New Car Review
2015 Hyundai Genesis: New Car Review
The fully redesigned second-generation 2015 Hyundai Genesis has arrived, and it certainly makes a strong statement. From its imposing upright grille and regal profile to its beautifully trimmed, high-tech interior, the Genesis announces Hyundai's arrival as a maker of genuine luxury cars.
Not that the previous Genesis (or the top-dog Equus, for that matter) was chopped liver, but we didn't see it as a true rival to established makes such as BMW, Lexus and Mercedes-Benz. It was kind of like a generic, off-brand product at the supermarket -- it had all of the features at a better price, for sure, but it was missing that special character that sets the familiar names apart.
This time, the Genesis forges its own identity, and we like it. A lot. The styling is right on for this segment, oozing both confidence and class. The available V8 engine delivers great power and refinement, while even the base V6 is no slouch. Inside, the Genesis gives up little, if anything, to its rivals, boasting truly premium materials and excellent technology with an up-to-date feel. Yet somehow the prices continue to be many thousands less than what cars of this type tend to command.
We were already plenty impressed by the original Genesis, but it turns out Hyundai was just getting started. For no-apologies luxury at an astonishing discount, the 2015 Genesis stands alone.
What's New for 2015?
Hyundai has fully redesigned the Genesis this year, keeping the previous model's engines but overhauling just about everything else.
What We Like
Imposing styling; smooth, confident ride; strong acceleration with either engine; executive-class interior; well-executed technology; exceptional value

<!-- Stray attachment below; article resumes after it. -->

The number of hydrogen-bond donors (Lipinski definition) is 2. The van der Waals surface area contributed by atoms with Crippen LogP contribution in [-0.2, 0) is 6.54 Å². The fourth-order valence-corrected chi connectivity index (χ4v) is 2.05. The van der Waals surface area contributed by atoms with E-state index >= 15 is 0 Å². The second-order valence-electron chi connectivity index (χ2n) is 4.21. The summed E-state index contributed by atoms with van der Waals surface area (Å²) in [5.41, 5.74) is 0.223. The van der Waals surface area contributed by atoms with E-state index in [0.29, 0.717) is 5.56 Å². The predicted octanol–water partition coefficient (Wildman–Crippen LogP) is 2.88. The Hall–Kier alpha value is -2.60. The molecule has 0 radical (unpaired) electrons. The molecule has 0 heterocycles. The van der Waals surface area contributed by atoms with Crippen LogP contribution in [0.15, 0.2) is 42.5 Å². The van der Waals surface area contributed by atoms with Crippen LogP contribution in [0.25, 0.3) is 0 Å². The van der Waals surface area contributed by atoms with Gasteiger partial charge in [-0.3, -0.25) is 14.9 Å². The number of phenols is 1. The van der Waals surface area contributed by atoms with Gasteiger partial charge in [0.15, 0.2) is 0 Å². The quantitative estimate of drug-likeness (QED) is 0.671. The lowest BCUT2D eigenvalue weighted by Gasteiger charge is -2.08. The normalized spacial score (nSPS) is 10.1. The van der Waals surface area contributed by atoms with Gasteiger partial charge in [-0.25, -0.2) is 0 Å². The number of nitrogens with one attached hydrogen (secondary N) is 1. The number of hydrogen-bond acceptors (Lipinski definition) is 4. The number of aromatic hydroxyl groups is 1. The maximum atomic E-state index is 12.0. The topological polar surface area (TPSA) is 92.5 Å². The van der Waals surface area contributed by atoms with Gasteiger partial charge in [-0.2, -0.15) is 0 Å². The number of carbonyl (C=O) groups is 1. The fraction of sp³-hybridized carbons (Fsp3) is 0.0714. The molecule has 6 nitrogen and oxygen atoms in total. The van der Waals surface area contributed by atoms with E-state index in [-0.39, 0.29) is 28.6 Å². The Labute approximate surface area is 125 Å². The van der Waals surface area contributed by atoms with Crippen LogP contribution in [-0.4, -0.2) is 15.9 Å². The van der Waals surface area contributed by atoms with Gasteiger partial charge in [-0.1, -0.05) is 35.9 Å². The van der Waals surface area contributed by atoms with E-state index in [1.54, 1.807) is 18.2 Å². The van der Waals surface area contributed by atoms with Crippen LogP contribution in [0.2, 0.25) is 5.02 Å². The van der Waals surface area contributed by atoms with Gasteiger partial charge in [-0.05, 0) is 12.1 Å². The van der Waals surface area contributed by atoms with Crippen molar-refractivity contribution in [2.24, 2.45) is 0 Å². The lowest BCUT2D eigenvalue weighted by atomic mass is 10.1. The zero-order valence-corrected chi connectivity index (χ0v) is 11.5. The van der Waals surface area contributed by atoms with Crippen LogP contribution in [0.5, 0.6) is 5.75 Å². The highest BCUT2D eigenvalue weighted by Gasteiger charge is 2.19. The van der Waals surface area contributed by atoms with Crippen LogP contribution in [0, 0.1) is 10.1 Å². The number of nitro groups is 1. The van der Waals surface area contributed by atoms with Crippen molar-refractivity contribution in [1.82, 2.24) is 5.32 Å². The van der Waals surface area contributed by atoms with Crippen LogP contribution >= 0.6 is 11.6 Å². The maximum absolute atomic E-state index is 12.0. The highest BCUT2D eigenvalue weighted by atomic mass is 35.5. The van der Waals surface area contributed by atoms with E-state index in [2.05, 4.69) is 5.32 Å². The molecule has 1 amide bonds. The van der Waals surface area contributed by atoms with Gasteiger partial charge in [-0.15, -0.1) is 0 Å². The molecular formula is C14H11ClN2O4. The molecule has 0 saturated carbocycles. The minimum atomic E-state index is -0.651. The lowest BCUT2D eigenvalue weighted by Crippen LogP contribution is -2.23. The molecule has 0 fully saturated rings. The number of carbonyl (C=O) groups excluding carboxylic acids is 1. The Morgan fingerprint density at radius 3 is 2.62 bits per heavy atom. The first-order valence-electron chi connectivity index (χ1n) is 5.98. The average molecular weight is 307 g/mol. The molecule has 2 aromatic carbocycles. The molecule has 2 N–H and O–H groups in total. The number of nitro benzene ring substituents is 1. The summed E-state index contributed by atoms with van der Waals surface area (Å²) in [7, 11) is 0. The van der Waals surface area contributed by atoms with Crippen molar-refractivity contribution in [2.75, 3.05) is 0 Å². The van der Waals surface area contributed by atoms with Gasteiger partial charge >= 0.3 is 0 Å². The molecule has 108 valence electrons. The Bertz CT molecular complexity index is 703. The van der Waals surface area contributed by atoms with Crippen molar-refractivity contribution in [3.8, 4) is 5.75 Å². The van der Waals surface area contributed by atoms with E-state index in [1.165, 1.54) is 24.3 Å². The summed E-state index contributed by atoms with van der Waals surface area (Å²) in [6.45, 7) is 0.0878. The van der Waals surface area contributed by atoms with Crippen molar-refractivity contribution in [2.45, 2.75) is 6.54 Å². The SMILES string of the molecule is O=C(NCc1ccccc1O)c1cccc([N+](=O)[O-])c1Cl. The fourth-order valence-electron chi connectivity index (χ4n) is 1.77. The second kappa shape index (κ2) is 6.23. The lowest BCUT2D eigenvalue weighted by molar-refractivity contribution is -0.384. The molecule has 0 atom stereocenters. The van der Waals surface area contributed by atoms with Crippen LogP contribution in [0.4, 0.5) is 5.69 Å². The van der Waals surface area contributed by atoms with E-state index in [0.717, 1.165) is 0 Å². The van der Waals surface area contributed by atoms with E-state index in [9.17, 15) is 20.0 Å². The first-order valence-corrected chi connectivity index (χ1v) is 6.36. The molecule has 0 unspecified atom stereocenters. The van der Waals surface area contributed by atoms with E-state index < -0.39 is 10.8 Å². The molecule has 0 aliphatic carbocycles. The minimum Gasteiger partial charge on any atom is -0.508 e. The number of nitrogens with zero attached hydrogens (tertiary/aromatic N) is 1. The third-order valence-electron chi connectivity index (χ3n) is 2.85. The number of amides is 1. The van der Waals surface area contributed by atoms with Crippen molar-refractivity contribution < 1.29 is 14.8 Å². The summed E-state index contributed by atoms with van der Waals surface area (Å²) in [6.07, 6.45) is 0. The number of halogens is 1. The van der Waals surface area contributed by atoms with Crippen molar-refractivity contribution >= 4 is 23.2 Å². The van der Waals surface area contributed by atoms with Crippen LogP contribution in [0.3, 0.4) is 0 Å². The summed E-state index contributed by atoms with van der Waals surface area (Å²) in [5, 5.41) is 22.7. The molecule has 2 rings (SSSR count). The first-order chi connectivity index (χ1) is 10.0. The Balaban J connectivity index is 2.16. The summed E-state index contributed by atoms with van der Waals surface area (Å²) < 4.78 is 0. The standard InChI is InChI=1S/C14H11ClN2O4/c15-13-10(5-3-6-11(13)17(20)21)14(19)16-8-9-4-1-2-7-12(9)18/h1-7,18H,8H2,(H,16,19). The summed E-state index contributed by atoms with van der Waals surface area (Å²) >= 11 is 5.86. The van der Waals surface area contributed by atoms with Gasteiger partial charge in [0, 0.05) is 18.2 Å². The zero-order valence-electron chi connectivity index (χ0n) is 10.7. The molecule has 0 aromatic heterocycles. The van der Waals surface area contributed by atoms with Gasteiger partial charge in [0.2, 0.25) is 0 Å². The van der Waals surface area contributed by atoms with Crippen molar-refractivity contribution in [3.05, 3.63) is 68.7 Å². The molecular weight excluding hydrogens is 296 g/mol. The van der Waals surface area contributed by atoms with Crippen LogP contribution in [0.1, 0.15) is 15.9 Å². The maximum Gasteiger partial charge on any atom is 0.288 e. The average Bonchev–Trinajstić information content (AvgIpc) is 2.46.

What We Don't
Short front seat cushions; not very sporty
The Genesis is powered by either a 3.8-liter V6 engine (311 horsepower, 293 lb-ft of torque) or a 5.0-liter V8 (420 hp, 383 lb-ft with premium fuel). Rear-wheel drive (RWD) is standard, with all-wheel drive (AWD) optional on the V6 model only. An 8-speed automatic transmission handles the shifting duties for every Genesis.
Fuel economy checks in at a satisfactory 18 miles per gallon in the city and 29 mpg on the highway for the RWD V6, dropping to 16 mpg city/25 mpg hwy for the AWD V6. The V8 brings up the rear at 15 mpg city/23 mpg hwy.
Standard Features & Options
The 2015 Hyundai Genesis sedan is offered in three trim levels that correspond to powertrain choice: 3.8, 3.8 AWD and 5.0.
The Genesis 3.8 ($38,950) comes remarkably well equipped right out of the box, boasting standard luxuries such as 18-inch alloy wheels, dual power-folding heated mirrors with Genesis-logo-adorned puddle lamps, an electroluminescent gauge cluster with a 4.2-in, thin-film-transistor (TFT) screen, wood-grain accents, dual-zone automatic temperature control, leather upholstery, 12-way power heated front seats with lumbar adjustments, a 7-speaker audio system with Bluetooth streaming audio and an 8-in touchscreen interface with a navigation system and a rotary controller on the center console.
The Genesis 3.8 AWD ($41,450) adds all-wheel drive, headlight washers, heated rear seats and a heated steering wheel.
The Genesis 5.0 ($52,450) reverts to rear-wheel drive but throws in a slew of upgrades, including 19-in alloy wheels, xenon headlights, LED fog lights, quad exhaust tips, a panoramic sunroof, adaptive cruise control, front and rear parking sensors, a power rear sunshade, a larger 7-in TFT screen between the gauges, matte-finished wood interior trim, premium leather upholstery, ventilated front seats, an electronic parking brake, a 16-way power driver's seat with adjustable side bolsters and a cushion extender, driver memory settings, a power adjustable steering wheel and a 14-speaker Lexicon surround-sound audio system.